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Know what’s different about the foto below? Want to estimate the vintage of the vessel marked PILOT?
Lots of things maybe, but before I answer that question from my POV here, let me recap. This is my 2191 post in this blog, and usually I don’t count. I just add fotos and text–usually with coffee each morning–because it’s fun for me and many of you express appreciation. But sometimes I do look back, as I did this morning. In these 2190 previous posts, I have included pilots from the following ports/waterways in no particular order: Cape Town, Rotterdam, Panama Canal, Rio de Janeiro, San Juan PR, Miami, Key West, Newport RI, Belfast ME, Astoria OR, Port Huron MI, Lewes DE, C & D Canal, greater Jacksonville FL, Hudson River, Savannah, Charleston, Morehead City, Norfolk, and lots around greater NYC/sixth boro/my home for now. And this leaves a lot more to find.
What’s different about this post is that it shows the pilot from the POV of the vessel being assisted. What I enjoy about investing desk hours continuing to post when I could be out–??, dancing, flying a kite, studying Portuguese, ……–is that I find out interesting stuff. Like . . . what do you know about this waterway?
Well, the Sabine-Neches Waterway might not be my first choice for the next place I’d like to plunge into for a swim, but it’s “top-tier” from a economic/strategic POV.
Many thanks for these fotos from a mariner who asks to remain uncredited.
Sabine Pilot is 29 years in service, off the ways at Breaux’s Bay Craft in 1984.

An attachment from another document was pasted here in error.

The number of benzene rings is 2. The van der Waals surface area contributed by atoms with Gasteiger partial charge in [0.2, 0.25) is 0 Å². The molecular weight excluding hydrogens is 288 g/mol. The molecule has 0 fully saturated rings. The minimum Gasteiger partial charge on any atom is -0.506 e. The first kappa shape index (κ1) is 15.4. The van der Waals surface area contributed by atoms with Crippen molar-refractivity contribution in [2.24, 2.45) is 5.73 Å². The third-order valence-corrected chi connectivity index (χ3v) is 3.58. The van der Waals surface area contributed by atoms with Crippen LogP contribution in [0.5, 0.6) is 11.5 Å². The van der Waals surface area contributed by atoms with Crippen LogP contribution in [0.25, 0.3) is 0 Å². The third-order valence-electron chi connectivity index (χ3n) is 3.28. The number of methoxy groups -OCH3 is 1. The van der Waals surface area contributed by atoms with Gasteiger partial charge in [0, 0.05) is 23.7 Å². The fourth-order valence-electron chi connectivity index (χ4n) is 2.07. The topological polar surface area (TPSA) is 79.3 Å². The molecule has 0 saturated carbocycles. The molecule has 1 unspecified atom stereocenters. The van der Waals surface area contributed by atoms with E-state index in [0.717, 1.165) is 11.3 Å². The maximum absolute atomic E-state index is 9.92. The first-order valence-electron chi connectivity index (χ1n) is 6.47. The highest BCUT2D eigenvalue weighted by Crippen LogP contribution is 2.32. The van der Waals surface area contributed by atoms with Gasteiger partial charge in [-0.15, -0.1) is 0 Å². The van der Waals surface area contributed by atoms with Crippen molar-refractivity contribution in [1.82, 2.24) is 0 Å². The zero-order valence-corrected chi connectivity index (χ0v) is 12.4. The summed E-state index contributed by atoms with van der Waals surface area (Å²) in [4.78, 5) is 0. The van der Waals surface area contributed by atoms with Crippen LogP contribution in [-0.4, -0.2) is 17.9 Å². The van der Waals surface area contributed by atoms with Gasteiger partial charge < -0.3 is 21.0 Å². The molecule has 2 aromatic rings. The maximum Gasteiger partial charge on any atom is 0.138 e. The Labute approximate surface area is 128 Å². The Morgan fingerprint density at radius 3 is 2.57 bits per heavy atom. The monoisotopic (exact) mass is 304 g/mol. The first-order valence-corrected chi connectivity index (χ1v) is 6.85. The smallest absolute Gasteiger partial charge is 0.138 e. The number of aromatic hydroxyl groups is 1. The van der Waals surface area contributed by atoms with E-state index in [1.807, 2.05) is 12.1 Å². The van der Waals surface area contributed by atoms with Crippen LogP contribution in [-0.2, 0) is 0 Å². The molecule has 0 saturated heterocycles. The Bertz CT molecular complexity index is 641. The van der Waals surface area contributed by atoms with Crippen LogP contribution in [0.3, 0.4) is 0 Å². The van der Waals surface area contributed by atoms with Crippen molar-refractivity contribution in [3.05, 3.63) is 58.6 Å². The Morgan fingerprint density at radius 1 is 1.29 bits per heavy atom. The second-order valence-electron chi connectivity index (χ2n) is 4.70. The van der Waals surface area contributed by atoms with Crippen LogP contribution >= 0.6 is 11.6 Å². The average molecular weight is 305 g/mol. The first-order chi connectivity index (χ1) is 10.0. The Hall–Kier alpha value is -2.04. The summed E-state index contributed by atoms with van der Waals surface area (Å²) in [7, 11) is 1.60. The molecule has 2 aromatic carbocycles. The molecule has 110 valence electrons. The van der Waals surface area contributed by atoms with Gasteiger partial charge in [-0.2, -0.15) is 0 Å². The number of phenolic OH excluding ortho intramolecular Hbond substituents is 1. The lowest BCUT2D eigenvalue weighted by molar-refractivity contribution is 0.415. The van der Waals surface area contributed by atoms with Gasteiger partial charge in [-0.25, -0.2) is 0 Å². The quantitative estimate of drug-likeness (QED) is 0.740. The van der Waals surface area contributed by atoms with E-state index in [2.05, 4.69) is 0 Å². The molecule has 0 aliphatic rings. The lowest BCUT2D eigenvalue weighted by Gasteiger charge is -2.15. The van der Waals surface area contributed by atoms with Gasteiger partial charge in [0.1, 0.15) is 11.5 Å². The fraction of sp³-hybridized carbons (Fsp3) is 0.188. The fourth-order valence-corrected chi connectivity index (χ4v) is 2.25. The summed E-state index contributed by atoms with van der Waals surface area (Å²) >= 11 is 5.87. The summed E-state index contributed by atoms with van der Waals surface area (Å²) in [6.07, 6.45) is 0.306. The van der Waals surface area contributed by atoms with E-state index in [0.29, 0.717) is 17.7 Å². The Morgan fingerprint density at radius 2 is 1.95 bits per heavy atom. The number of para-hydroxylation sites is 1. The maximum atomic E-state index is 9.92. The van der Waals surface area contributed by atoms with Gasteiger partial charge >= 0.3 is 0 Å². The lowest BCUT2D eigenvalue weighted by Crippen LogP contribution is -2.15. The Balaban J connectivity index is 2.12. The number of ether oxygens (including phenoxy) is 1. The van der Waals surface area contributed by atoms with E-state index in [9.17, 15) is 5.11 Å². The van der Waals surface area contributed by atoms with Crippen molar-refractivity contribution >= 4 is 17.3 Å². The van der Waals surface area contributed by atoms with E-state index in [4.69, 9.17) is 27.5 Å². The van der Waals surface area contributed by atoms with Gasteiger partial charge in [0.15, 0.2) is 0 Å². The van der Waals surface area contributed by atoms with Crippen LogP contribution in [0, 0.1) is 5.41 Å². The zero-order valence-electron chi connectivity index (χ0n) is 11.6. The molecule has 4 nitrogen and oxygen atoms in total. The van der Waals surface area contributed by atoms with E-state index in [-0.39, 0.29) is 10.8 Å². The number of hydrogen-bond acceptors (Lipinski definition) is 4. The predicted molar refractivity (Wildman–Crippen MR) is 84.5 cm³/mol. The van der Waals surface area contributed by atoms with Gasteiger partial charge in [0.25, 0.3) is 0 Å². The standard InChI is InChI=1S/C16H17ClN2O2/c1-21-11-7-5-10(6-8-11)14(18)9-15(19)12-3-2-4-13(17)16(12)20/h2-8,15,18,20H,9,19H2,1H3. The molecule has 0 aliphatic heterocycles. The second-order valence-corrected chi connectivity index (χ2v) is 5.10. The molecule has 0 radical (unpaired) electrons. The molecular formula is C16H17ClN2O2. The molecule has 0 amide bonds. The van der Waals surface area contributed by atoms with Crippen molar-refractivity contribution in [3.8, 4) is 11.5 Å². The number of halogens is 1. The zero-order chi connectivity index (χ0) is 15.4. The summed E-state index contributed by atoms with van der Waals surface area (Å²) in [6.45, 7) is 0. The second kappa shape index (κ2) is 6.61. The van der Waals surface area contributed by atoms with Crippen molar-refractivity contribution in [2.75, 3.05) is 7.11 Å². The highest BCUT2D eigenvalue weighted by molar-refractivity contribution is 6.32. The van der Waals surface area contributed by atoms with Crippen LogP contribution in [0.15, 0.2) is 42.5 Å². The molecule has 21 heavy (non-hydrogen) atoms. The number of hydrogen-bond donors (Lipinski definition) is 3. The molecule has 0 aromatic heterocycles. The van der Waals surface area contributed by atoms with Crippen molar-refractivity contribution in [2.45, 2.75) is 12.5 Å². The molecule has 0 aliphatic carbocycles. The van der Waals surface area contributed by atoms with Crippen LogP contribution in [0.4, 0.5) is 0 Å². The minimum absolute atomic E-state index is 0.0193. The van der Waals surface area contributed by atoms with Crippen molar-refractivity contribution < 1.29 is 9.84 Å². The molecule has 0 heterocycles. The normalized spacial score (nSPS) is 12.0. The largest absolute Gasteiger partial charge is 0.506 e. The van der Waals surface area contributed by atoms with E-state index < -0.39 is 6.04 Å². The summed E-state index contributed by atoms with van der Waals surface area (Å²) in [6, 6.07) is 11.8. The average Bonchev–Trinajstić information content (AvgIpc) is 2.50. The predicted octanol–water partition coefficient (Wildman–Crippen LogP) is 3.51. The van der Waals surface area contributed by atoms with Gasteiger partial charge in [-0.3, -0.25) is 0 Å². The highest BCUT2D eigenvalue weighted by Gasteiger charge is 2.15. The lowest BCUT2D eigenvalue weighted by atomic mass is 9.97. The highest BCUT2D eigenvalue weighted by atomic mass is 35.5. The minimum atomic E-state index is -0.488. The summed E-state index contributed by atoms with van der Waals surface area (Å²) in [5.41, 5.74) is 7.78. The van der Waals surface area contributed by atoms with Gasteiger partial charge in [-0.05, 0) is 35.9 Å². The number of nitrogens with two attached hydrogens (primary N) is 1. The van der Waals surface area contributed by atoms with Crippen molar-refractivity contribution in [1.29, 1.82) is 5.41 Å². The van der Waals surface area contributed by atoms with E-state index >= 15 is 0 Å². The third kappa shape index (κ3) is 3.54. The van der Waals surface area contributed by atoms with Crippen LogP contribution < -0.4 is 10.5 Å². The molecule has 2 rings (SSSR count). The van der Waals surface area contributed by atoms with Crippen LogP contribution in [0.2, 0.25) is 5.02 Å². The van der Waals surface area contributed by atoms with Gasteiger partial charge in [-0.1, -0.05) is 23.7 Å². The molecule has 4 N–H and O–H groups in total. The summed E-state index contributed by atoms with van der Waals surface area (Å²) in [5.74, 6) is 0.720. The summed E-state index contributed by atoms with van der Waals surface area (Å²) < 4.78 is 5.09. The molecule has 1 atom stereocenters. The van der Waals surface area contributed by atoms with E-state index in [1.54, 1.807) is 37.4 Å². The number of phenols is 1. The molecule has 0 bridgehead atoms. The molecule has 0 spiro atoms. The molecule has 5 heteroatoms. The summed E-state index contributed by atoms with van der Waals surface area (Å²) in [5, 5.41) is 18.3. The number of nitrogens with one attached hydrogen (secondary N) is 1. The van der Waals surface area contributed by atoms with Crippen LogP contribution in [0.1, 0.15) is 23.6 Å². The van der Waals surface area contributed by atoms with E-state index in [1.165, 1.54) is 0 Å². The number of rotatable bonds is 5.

PS: Please get in touch if you’d like to share fotos of pilot boats serving more ports/waterways.
Unrelated: Here from 2012 are more fotos of KRI Dewaruci--reported as demasted off Australia recently—in the sixth boro. Here is a sketch of the replacement vessel, on the drawing boards long before this incident.
Maersk Wisconsin headed out, . . . my attention is on the figure between the tugboat and the ship.
You know the unseen players on two vessels in this maneuver must be 100% focused here.
The way is prepared and the pilot begins the final steps of egress as all eyes remain on him.
Once he steps back onto Catherine Turecamo, the tug breaks to starboard, and
the Maersk crew begin to retract the passageways as
vessel heads to the next port and the next pilots.
I took these fotos and assembled this draft on a cold morning back in March 2013. Pilots must have one of the more potentially life-threatening jobs in the harbor.
If the sun had set a half hour later or if the moon had risen earlier . . . . if my camera platform had unlimited reach . . . this’d be a better foto. No matter . . . LNG tanker Excelsior heads out yesterday evening for the north Atlantic. Note the pilot boat.
Other ships seen recently include Hansa Rendsburg,
Note the pilots and kayakers in some of these.
Chacabuco and Navion Bergen,
. . . and here’s where the pilots berth.
All fotos by Will Van Dorp, who likes Cesar Neves’ diario portuario‘s photostream.